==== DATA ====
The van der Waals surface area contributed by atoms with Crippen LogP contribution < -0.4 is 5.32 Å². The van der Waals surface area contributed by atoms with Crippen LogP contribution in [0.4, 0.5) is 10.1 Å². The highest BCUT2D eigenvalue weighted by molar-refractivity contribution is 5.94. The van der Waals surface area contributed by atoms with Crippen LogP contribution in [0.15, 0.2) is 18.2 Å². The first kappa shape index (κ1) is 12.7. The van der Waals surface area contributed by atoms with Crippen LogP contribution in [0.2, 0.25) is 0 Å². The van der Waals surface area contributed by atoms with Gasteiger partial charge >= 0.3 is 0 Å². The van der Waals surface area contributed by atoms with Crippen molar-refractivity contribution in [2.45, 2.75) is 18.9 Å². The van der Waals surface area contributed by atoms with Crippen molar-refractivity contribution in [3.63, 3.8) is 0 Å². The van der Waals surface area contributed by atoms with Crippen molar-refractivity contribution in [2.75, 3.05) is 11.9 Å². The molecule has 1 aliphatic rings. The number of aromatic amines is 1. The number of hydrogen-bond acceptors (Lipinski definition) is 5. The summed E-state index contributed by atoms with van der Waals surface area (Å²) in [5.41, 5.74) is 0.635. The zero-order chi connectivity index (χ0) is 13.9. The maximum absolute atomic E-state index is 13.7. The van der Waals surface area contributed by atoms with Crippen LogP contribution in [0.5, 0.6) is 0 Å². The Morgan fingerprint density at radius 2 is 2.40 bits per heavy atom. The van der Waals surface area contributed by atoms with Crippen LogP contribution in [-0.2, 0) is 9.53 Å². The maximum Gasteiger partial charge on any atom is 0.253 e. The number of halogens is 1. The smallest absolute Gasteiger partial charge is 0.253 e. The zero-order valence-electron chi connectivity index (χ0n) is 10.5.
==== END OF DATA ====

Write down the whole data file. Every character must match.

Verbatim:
The van der Waals surface area contributed by atoms with Crippen LogP contribution < -0.4 is 5.32 Å². The van der Waals surface area contributed by atoms with Crippen LogP contribution in [0.4, 0.5) is 10.1 Å². The highest BCUT2D eigenvalue weighted by molar-refractivity contribution is 5.94. The van der Waals surface area contributed by atoms with Crippen LogP contribution in [0.15, 0.2) is 18.2 Å². The first kappa shape index (κ1) is 12.7. The van der Waals surface area contributed by atoms with Crippen LogP contribution in [0.2, 0.25) is 0 Å². The van der Waals surface area contributed by atoms with Gasteiger partial charge >= 0.3 is 0 Å². The van der Waals surface area contributed by atoms with Crippen molar-refractivity contribution in [2.45, 2.75) is 18.9 Å². The van der Waals surface area contributed by atoms with Crippen molar-refractivity contribution in [3.63, 3.8) is 0 Å². The van der Waals surface area contributed by atoms with Crippen molar-refractivity contribution in [2.75, 3.05) is 11.9 Å². The molecule has 1 aliphatic rings. The number of aromatic amines is 1. The number of hydrogen-bond acceptors (Lipinski definition) is 5. The summed E-state index contributed by atoms with van der Waals surface area (Å²) in [5.41, 5.74) is 0.635. The zero-order chi connectivity index (χ0) is 13.9. The maximum absolute atomic E-state index is 13.7. The van der Waals surface area contributed by atoms with Crippen LogP contribution in [0.5, 0.6) is 0 Å². The Morgan fingerprint density at radius 2 is 2.40 bits per heavy atom. The van der Waals surface area contributed by atoms with Crippen LogP contribution in [-0.2, 0) is 9.53 Å². The maximum Gasteiger partial charge on any atom is 0.253 e. The number of halogens is 1. The smallest absolute Gasteiger partial charge is 0.253 e. The zero-order valence-electron chi connectivity index (χ0n) is 10.5.